Matthew Diller, Dean and Paul Fuller Professor of Law, Fordham University School of Law
Howard Erichson, Professor of Law, Fordham University School of Law

9:30–11:00 a.m.: Understanding the Landscape
(1.5 professional practice CLE credits)

Rights and Retrenchment in the Trump Era
Stephen Burbank, David Berger Professor for the Administration of Justice, University of Pennsylvania Law School
Sean Farhang, Professor of Law and Associate Professor of Public Policy and Political Science, University of California Berkeley
Beyond “Alternative Facts”: Uncovering the Truth About Federal Class Actions
Deborah Hensler, Judge John W. Ford Professor of Dispute Resolution, Stanford Law School
Jonah Gelbach, Professor of Law, University of Pennsylvania Law School
Defendant-Centric Jurisdiction
Scott Dodson
, Associate Dean for Research and James Edgar Hervey Chair in Litigation, UC Hastings College of Law
Moderator: Benjamin Zipursky, James H. Quinn ’49 Chair in Legal Ethics and Professor of Law, Fordham University School of Law

11:00–11:15 a.m.: Break

11:15 a.m.–12:30 p.m.: Understanding the Current Legislative Proposals
(1.5 professional practice CLE credits)

Howard Erichson, Professor of Law, Fordham University School of Law
John Beisner, Partner, Skadden, Arps, Slate, Meagher & Flom LLP
J. Maria Glover, Associate Professor of Law, Georgetown University Law Center

12:30–1:30 p.m.: Lunch

1:30–3:00 p.m.: Multidistrict Litigation Reform
(1.5 professional practice CLE credits)
The Looming Fight for the Soul of MDL
Andrew Bradt, Assistant Professor of Law, University of California Berkeley
Information Economics of MDL
Alexandra Lahav, Ellen Ash Peters Professor of Law, University of Connecticut School of Law
MDL Rules
Honorable Lee Rosenthal
, Chief Judge, United States District Court, Southern District of Texas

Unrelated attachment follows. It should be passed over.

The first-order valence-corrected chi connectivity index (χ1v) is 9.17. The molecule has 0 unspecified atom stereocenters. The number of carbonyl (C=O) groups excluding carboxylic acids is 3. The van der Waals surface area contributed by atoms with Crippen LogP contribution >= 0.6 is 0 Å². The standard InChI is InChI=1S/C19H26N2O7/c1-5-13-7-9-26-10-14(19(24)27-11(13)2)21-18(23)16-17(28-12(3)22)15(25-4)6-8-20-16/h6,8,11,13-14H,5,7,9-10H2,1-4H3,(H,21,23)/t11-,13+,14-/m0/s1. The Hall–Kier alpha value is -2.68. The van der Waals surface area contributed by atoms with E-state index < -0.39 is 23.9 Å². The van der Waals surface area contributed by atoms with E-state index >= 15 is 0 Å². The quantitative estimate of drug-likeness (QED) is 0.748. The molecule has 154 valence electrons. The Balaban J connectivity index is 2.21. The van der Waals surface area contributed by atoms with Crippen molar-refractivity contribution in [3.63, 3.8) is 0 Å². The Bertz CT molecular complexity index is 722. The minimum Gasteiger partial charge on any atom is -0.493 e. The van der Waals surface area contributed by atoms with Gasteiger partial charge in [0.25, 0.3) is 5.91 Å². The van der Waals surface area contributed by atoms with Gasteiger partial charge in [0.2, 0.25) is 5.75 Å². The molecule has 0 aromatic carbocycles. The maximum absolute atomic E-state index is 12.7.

MDL Reform: Defendant Perspective
John Beisner
, Partner, Skadden, Arps, Slate, Meagher & Flom LLP

3:00–3:15 p.m.: Break

3:15–4:15 p.m.: The Bigger Picture
(1.0 professional practice CLE credits)
State and Federal Civil Litigation Reform
Mark Behrens
, Co-Chair, Public Policy Practice Group, Shook, Hardy & Bacon L.L.P.
Nationwide Injunctions
Honorable Lee Rosenthal, Chief Judge, United States District Court, Southern District of Texas

4:15–4:45 p.m.: Closing Thoughts
All Panelists 
Moderator: Howard Erichson, Professor of Law, Fordham University School of Law

Possible Fraudulent Conveyances and Corporate Transactions After Alleged Mass Torts – New Complexities from Pre-Transaction Lawsuits – The Weinstein Example

Posted in Fraudulent Conveyance, Litigation Industry, Mass Tort Issues

After an alleged or actual mass tort, some companies move voluntarily into chapter 11 proceedings to cope with the claims. However, some seek to salvage value via other paths, such as a move to new ownership through a sale or other corporate transaction.  The decision-making process between the two paths (or other paths) may become more difficult as social media events foster fast and furious sets of allegations and claims, and lawsuits sometimes follow in short order.

The difficulties are exemplified by a lawsuit filed on Sunday February 11, 2018 by the New York Attorney General to – apparently – stymie or alter the course of an apparently imminent sale of Weinstein entities. Those entities have been much in the news due to claims of sexual discrimination by Harvey Weinstein, and alleged lack of action by the Board of Directors despite alleged knowledge of various claims and confidential settlements. The lawsuit alleges numerous acts of potentially compensable discrimination, and seeks to stymie a possible or actual fraudulent conveyance of assets that could thwart the collection of judgments by tort claimants. Specifically, the closing prayer for relief (at page 37, subparagraph 4) seeks, among other things, an order:

“prohibiting any corporate or financial transaction that would enable Respondents to evade the continued jurisdiction of the Attorney General and this Court, undermine compliance with the terms of any judgment, or conceal proceeds of any sale of TWC or any of its assets;”

The Weinstein case of course is not a typical mass tort in the sense that it involves alleged discrimination instead of sales of allegedly harmful products or pollution of water, ground or air. However, there is no obvious reason why an AG might not take the same action regarding a sale or other transfer of assets involving a company facing pending or threatened claims arising from allegedly defective products or pollution of water, ground or air.

For more specifics about the suit, see the AG’s press release here, and/or the complaint, here. The proposed sale collapsed after the suit was filed, according to a February 11, 2018 WSJ article.